Oldest Fossils Ever Found Give New Clues to Life's Origins
- Author: Tracy Ferguson Mar 02, 2017,
Mar 02, 2017, 0:25
An global team of scientists has discovered what they believe are the fossilised remains of microorganisms that would have clustered around a hot, seafloor vent. Earth itself is believed to have formed just 4.5 billion years ago.
The team contends that these bear more than a passing resemblance to the networks of bacteria that live in hydrothermal vents-towering, crenellated structures, pictured above, that form in the deep ocean above the boundaries between tectonic plates, where superheated mineral-laden water spurts up from beneath the seabed. In the modern ocean, life thrives in and around the vents that form near seafloor spreading ridges or subduction zones-places where Earth's tectonic plates are pulling apart or grinding together.
First author and PhD student Matthew Dodd added: "The most exciting thing about this discovery is that we now know that life managed to get a grip and start on Earth at such an early time of the planet's evolution, which gives us exciting questions as to whether we are alone in the solar system or in the universe and if life came so quickly, could we expect it to be a simple process on other planets as well?"
A team of worldwide scientists has found the oldest record of life on Earth in Northern Quebec, dating back at least 3.8 billion years.
Before this discovery, the oldest confirmed life on Earth was dated to 3.4 billion years ago, leading scientists to speculate that life probably started around 3.7 billion years ago. And scientists have found other potential signs of life around hydrothermal vents in Greenland from 3.8 billion years ago.
Ancient bacteria formed these iron oxide inclusions in hydrothermal vent deposits in the Nuvvuagittuq Supracrustal Belt in Québec, Canada.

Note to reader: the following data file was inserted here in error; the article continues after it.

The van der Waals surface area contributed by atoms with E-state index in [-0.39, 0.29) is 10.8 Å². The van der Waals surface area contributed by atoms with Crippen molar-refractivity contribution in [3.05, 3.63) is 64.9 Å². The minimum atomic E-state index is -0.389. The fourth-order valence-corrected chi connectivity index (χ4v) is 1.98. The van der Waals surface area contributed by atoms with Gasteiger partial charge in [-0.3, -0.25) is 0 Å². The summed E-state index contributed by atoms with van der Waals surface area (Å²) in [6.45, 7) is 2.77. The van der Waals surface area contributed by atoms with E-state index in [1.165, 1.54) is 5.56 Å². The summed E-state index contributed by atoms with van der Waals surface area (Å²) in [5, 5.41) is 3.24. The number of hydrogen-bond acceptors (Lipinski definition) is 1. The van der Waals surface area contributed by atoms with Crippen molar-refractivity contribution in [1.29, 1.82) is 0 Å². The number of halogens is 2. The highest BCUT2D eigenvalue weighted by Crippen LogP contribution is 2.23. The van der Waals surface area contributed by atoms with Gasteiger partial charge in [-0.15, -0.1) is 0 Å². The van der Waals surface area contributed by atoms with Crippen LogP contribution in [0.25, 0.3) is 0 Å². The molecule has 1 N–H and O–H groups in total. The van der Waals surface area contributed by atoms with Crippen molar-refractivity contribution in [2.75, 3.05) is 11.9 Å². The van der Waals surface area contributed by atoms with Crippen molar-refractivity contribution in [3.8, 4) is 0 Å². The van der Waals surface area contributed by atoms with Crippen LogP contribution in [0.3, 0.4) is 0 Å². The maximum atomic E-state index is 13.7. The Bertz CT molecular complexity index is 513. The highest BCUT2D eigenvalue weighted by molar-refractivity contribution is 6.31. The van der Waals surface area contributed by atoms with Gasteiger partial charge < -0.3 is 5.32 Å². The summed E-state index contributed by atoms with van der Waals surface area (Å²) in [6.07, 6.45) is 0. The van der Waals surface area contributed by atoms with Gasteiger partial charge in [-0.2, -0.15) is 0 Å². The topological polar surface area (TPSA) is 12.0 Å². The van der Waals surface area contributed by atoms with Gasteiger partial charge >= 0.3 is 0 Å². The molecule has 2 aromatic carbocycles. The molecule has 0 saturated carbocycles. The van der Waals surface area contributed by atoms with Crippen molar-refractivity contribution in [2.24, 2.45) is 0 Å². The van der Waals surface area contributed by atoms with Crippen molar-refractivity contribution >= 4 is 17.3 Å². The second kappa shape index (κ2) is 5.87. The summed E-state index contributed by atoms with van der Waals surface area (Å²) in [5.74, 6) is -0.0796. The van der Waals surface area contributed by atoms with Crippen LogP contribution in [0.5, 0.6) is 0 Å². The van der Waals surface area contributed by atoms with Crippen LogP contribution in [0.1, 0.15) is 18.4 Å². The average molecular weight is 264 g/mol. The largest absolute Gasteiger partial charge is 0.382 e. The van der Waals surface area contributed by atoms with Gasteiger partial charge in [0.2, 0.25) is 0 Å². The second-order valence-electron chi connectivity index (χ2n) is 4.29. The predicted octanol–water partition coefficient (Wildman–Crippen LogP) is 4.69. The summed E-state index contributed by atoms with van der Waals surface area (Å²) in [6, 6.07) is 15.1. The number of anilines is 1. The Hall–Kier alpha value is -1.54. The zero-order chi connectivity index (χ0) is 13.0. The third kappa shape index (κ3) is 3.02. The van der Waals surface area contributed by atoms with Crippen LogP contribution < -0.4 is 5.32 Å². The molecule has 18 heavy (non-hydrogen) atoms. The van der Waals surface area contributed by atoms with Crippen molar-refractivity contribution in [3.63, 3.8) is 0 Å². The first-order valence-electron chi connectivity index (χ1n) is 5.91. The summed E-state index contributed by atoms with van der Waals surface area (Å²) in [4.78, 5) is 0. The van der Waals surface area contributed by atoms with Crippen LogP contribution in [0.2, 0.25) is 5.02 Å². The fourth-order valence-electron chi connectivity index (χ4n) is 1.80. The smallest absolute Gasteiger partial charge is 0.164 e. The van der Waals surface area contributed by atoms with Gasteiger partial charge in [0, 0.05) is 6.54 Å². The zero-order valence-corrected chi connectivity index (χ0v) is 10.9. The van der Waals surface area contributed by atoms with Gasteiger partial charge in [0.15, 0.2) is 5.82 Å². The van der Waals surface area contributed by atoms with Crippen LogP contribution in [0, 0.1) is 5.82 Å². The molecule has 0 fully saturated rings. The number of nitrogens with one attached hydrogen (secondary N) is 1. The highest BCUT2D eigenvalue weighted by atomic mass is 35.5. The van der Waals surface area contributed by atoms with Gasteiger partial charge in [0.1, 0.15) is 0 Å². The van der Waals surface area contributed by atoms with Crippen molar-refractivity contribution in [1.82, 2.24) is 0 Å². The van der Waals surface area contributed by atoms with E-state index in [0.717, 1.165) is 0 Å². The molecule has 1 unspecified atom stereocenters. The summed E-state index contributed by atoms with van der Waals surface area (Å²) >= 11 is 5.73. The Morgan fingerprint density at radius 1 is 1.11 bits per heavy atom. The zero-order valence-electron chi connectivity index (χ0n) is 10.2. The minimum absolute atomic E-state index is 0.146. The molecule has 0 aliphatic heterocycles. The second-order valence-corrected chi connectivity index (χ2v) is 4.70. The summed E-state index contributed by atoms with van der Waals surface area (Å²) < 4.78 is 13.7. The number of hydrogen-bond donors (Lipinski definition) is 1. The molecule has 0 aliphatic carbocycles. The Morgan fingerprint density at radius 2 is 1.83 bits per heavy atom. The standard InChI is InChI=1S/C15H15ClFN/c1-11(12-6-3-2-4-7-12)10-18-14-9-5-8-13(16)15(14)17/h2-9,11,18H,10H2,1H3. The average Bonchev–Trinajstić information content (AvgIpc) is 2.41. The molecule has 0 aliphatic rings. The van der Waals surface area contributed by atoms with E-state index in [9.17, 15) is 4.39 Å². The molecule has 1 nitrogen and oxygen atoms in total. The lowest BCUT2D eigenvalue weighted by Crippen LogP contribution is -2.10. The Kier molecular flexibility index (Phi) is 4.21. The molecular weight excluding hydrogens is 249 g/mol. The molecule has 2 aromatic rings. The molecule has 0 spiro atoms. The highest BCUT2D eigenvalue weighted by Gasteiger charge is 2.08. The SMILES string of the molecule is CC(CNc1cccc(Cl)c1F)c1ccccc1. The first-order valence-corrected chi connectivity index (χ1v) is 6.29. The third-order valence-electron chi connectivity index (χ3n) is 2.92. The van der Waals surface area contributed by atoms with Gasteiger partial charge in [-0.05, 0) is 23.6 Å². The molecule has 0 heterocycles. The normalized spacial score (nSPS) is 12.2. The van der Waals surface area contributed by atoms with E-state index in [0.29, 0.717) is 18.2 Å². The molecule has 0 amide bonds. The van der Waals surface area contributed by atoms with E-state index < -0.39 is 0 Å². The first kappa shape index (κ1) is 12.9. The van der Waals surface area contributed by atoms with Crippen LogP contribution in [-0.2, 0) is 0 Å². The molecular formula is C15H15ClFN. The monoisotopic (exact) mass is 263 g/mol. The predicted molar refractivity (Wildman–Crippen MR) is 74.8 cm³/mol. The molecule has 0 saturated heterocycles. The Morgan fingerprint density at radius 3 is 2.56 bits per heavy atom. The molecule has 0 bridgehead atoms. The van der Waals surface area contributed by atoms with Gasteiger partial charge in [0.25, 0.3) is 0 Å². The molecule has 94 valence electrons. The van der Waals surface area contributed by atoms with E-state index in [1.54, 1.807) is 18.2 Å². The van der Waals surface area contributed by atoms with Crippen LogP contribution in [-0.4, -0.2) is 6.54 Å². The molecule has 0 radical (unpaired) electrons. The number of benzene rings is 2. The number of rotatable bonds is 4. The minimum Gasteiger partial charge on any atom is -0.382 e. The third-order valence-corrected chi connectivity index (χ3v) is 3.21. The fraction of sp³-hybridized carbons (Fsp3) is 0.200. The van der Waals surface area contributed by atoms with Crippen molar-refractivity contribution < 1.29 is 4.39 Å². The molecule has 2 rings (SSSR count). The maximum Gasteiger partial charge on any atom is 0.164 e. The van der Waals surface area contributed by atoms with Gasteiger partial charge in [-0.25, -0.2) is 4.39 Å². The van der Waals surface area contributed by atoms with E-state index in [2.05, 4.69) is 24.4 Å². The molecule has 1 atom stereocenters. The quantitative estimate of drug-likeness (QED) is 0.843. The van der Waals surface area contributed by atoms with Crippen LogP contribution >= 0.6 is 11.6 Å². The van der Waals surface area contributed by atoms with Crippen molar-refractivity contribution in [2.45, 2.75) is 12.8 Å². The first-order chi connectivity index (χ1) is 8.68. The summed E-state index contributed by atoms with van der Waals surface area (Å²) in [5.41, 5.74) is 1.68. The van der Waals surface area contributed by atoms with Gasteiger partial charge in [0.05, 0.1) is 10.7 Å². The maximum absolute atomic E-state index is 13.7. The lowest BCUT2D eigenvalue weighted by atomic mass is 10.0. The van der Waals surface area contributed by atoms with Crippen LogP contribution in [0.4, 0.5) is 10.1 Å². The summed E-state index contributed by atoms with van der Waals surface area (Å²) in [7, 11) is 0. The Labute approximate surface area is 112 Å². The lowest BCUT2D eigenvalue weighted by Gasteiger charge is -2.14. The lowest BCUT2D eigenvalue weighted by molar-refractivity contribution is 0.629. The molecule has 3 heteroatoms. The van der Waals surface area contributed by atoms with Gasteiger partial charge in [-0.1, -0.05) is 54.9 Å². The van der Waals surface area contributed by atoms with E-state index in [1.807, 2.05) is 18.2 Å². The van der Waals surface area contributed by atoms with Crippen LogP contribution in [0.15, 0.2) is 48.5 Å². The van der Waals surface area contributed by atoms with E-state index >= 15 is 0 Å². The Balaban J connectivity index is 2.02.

Video As far as we know, almost four billion years ago nothing walked the lands of Earth, but there was life in the seas.
His next step is to travel to similarly old rock sites around the planet and suss out the origin of their organic matter.
Like all such ancient rocks, they have been heavily altered.
The team also found that the mineralized fossils are associated with spheroidal structures that usually contain fossils in younger rocks, suggesting that the hematite most likely formed when bacteria that oxidized iron for energy were fossilized in the rock.
Dodd says their findings mesh well with life starting at a hydrothermal vent.
If this is indeed evidence of the earliest known life on Earth, then it suggests the simplest organisms could emerge on a planet nearly immediately, in geological terms.
As with all such claims about ancient life, the study is contentious.
"It provides us with this high degree of certainty that these structures are indeed, biological microorganisms that were living and thriving around hydrothermal vents billions of years ago", he says.
If the researchers are right about what they've found, this would be the oldest direct evidence of life we've ever seen. The first is the presence of calcium- and carbon-based minerals such as graphite, apatite, and carbonate.
Dodd says the rocks around the fossil-containing layers contain chemical signatures of a hydrothermal vent.
The finding makes it considerably more likely that life has existed on Mars - where the key ingredient of liquid water arrived at about the same time as it did on Earth - and elsewhere.
Today those rocks are found in exposed glacier-polished outcrops that protrude from the lichens and other vegetation of the Northern Quebec tundra.
"I'm skeptical about the interpretations in the paper", she said. That is understandable. It is often hard to prove that certain structures could not also have been produced by non-biological processes.
The images showed clusters of tubes that resembled those similar to structures formed by modern deep-sea microbes.